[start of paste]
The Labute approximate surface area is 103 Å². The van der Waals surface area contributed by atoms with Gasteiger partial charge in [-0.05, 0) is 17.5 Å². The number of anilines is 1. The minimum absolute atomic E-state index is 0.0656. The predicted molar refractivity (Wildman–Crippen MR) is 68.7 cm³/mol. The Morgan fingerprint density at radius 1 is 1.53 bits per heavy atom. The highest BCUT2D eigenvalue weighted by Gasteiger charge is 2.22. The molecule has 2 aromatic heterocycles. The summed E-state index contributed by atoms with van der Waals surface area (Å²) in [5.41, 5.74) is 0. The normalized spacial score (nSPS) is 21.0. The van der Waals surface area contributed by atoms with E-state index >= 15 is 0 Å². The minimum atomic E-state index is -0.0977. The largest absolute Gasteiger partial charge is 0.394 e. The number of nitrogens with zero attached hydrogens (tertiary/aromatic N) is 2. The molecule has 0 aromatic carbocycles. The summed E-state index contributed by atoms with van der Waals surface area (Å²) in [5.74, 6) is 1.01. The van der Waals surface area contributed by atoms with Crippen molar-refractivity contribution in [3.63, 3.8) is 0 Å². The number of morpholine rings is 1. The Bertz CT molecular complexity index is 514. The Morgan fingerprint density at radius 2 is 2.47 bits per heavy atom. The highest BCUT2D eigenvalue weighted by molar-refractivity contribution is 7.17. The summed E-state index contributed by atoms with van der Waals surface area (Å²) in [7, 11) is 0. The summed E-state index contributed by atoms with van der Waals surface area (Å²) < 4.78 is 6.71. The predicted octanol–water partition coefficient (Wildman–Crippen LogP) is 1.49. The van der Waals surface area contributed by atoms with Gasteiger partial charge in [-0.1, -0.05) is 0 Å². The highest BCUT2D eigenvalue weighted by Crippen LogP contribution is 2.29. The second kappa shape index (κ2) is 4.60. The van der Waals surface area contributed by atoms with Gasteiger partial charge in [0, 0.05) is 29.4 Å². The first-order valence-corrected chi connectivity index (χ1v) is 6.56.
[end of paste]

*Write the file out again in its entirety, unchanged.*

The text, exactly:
The Labute approximate surface area is 103 Å². The van der Waals surface area contributed by atoms with Gasteiger partial charge in [-0.05, 0) is 17.5 Å². The number of anilines is 1. The minimum absolute atomic E-state index is 0.0656. The predicted molar refractivity (Wildman–Crippen MR) is 68.7 cm³/mol. The Morgan fingerprint density at radius 1 is 1.53 bits per heavy atom. The highest BCUT2D eigenvalue weighted by Gasteiger charge is 2.22. The molecule has 2 aromatic heterocycles. The summed E-state index contributed by atoms with van der Waals surface area (Å²) in [5.41, 5.74) is 0. The normalized spacial score (nSPS) is 21.0. The van der Waals surface area contributed by atoms with E-state index >= 15 is 0 Å². The minimum atomic E-state index is -0.0977. The largest absolute Gasteiger partial charge is 0.394 e. The number of nitrogens with zero attached hydrogens (tertiary/aromatic N) is 2. The molecule has 0 aromatic carbocycles. The summed E-state index contributed by atoms with van der Waals surface area (Å²) in [5.74, 6) is 1.01. The van der Waals surface area contributed by atoms with Crippen molar-refractivity contribution in [3.63, 3.8) is 0 Å². The number of morpholine rings is 1. The Bertz CT molecular complexity index is 514. The Morgan fingerprint density at radius 2 is 2.47 bits per heavy atom. The highest BCUT2D eigenvalue weighted by molar-refractivity contribution is 7.17. The summed E-state index contributed by atoms with van der Waals surface area (Å²) in [7, 11) is 0. The summed E-state index contributed by atoms with van der Waals surface area (Å²) < 4.78 is 6.71. The predicted octanol–water partition coefficient (Wildman–Crippen LogP) is 1.49. The van der Waals surface area contributed by atoms with Gasteiger partial charge in [-0.1, -0.05) is 0 Å². The highest BCUT2D eigenvalue weighted by Crippen LogP contribution is 2.29. The second kappa shape index (κ2) is 4.60. The van der Waals surface area contributed by atoms with Gasteiger partial charge in [0, 0.05) is 29.4 Å². The first-order valence-corrected chi connectivity index (χ1v) is 6.56.